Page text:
Outlaw King

Outlaw King ★★★½

i (negatively) reviewed OUTLAW KING when it premiered at the 2018 Toronto International Film Festival.

Director David Mackenzie then cut 23 minutes out of the film.

this "review" includes the inside story of what happened, as well as my thoughts on the new & improved version of the movie.


That night was supposed to be a celebration. After more than five years of work on a rough and rowdy medieval epic several times larger than anything he’d ever made before (including his Best Picture-nominated “Hell or High Water”), and a desperate race to cut the thing together in time for its glitzy debut, “Outlaw King” director David Mackenzie had finally made it to the majestic Princess of Wales Theatre, where his latest movie had been invited to screen as the opening selection of the 2018 Toronto International Film Festival.

More than 2,000 critics and industry professionals — including Chris Pine, Florence Pugh, and the rest of Mackenzie’s extraordinary cast — traveled from all over the world to witness the unveiling, eager for the first look at one of the fall’s most hotly anticipated contenders. The lights went down, the Netflix logo “ba-dummed!” across the massive screen, and the audience was dropped into the tumultuous story of Robert the Bruce and the First War for Scottish independence.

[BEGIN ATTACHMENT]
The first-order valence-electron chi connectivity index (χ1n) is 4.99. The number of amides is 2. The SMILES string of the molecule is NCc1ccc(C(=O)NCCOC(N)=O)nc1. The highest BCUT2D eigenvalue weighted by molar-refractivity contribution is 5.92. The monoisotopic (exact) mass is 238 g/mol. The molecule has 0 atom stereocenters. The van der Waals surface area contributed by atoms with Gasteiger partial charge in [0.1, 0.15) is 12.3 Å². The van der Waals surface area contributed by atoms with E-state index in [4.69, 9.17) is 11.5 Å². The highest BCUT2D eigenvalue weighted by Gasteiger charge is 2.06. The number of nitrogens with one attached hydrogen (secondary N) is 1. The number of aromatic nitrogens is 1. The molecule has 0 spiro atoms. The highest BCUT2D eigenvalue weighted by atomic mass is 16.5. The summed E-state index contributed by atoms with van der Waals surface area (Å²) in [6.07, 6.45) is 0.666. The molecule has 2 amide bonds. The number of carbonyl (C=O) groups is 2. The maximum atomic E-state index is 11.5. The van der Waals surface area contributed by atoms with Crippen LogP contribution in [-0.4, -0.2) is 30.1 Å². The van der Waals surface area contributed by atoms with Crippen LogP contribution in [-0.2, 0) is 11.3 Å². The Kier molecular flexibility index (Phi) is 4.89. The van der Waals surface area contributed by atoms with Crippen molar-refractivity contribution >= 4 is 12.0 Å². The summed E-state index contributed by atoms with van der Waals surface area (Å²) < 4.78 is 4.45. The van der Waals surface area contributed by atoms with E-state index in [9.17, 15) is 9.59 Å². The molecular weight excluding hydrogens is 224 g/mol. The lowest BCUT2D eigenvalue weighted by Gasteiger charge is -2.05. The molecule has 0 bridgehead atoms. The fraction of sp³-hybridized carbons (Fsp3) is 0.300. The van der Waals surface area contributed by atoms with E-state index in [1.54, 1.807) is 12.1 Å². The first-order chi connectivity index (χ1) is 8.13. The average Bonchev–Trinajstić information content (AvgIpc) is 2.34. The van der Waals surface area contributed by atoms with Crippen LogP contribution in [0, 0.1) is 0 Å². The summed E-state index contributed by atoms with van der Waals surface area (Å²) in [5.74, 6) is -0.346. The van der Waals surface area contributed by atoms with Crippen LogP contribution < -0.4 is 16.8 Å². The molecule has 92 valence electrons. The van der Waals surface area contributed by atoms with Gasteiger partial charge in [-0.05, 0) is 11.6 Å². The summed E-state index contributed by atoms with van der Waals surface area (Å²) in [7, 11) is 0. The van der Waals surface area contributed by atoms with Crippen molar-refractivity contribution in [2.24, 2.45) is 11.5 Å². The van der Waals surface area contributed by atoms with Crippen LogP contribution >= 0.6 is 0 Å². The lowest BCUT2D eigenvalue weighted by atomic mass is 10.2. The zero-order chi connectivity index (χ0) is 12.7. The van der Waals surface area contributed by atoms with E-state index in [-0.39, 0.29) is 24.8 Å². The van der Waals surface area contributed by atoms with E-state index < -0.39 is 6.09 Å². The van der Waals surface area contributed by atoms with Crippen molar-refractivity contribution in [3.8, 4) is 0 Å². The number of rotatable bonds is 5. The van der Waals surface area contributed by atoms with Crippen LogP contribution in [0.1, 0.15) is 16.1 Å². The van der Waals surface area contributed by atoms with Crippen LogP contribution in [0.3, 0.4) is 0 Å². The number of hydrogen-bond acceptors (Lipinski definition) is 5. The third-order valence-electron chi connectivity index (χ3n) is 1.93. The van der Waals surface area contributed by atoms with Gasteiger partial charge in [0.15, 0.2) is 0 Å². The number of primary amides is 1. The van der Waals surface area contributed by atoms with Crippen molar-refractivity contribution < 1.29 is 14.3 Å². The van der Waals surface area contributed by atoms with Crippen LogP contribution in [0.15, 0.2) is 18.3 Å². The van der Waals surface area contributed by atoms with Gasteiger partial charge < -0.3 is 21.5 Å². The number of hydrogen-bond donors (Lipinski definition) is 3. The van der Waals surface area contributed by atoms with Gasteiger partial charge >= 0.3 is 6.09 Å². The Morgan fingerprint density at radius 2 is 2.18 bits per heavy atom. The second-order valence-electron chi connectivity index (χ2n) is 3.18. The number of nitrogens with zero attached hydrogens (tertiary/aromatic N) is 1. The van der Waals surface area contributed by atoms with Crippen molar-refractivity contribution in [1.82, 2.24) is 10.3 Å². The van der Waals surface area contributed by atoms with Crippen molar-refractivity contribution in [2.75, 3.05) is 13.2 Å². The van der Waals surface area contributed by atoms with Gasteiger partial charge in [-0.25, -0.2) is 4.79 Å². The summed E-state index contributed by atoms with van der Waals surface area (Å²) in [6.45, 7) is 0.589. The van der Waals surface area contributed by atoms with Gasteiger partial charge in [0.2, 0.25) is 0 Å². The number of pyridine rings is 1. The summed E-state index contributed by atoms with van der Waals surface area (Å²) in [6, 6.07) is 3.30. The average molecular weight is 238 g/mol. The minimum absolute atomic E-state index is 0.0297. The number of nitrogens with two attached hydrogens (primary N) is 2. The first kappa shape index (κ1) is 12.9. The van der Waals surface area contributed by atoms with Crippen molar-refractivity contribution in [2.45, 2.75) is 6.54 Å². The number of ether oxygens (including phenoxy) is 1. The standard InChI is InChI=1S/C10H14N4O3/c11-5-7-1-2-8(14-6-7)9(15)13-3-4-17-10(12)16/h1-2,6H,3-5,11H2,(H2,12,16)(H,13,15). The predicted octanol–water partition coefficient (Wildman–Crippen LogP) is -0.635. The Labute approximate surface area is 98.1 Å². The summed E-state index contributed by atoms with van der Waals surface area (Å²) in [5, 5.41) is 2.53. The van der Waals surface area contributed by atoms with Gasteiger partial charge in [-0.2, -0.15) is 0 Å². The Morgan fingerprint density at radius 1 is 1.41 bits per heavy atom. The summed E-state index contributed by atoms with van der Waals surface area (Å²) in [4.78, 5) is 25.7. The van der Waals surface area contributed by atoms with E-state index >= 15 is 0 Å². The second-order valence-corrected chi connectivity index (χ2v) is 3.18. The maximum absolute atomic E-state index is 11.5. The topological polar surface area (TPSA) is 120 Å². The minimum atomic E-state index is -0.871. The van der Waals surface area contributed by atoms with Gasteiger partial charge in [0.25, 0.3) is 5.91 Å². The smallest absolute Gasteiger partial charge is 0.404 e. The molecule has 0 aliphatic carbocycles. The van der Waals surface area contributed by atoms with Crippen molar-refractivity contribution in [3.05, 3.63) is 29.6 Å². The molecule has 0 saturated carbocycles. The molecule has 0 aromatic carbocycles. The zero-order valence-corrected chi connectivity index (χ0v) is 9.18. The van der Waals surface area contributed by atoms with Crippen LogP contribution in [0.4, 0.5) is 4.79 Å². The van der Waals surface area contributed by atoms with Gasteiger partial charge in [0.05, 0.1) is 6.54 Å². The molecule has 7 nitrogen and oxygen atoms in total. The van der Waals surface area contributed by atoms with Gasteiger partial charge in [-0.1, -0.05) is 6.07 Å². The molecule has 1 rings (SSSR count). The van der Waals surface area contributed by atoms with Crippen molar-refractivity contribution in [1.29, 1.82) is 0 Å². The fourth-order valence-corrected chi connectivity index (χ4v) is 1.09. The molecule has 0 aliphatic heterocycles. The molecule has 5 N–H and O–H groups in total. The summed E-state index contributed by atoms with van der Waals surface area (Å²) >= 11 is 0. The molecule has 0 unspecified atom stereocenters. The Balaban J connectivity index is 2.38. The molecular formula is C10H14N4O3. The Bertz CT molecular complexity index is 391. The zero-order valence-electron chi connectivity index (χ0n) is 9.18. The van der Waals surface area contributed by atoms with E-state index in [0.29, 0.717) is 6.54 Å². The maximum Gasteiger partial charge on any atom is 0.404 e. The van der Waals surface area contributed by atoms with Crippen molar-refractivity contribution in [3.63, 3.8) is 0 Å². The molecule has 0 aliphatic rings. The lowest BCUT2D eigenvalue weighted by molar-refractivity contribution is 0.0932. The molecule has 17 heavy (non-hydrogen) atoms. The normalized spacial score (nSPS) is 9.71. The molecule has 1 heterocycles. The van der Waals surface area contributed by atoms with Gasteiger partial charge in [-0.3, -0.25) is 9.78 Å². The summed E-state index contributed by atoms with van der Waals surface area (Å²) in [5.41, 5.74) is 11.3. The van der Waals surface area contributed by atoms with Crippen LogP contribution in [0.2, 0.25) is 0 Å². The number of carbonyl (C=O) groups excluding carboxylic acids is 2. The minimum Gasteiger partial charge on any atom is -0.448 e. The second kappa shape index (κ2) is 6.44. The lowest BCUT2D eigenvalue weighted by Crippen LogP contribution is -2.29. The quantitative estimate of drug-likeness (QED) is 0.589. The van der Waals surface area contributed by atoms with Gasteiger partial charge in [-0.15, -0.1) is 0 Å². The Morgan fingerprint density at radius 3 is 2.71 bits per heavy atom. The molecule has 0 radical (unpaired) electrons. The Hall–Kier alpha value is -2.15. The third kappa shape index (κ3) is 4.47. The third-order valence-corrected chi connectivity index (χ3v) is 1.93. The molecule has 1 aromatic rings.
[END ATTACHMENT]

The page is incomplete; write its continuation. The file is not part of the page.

It wasn’t long before Mackenzie realized he had a problem. The film wasn’t working. After the spectacular first shot — an enthralling 8-minute long-take that introduces Robert (Pine) as he reluctantly pledges fealty to Edward I (Stephen Dillane), spars with the king’s psychotic son (Billy Howle), and watches an enormous catapult rain hell on a defenseless castle in the distance — the director could feel the air seeping out of the room. The conflict was slow to come into focus. The story was split between too many supporting characters. A chance encounter between Robert and legendary folk hero William Wallace distracted from the growing tensions between the Scottish nobles and the occupying Englishmen who had seized control of their land. The film’s sweep was as undeniable as its savagery, but when it finally came to an end (some 137 minutes after it had began), some audience members felt as if they had just watched a man unite his country in real time.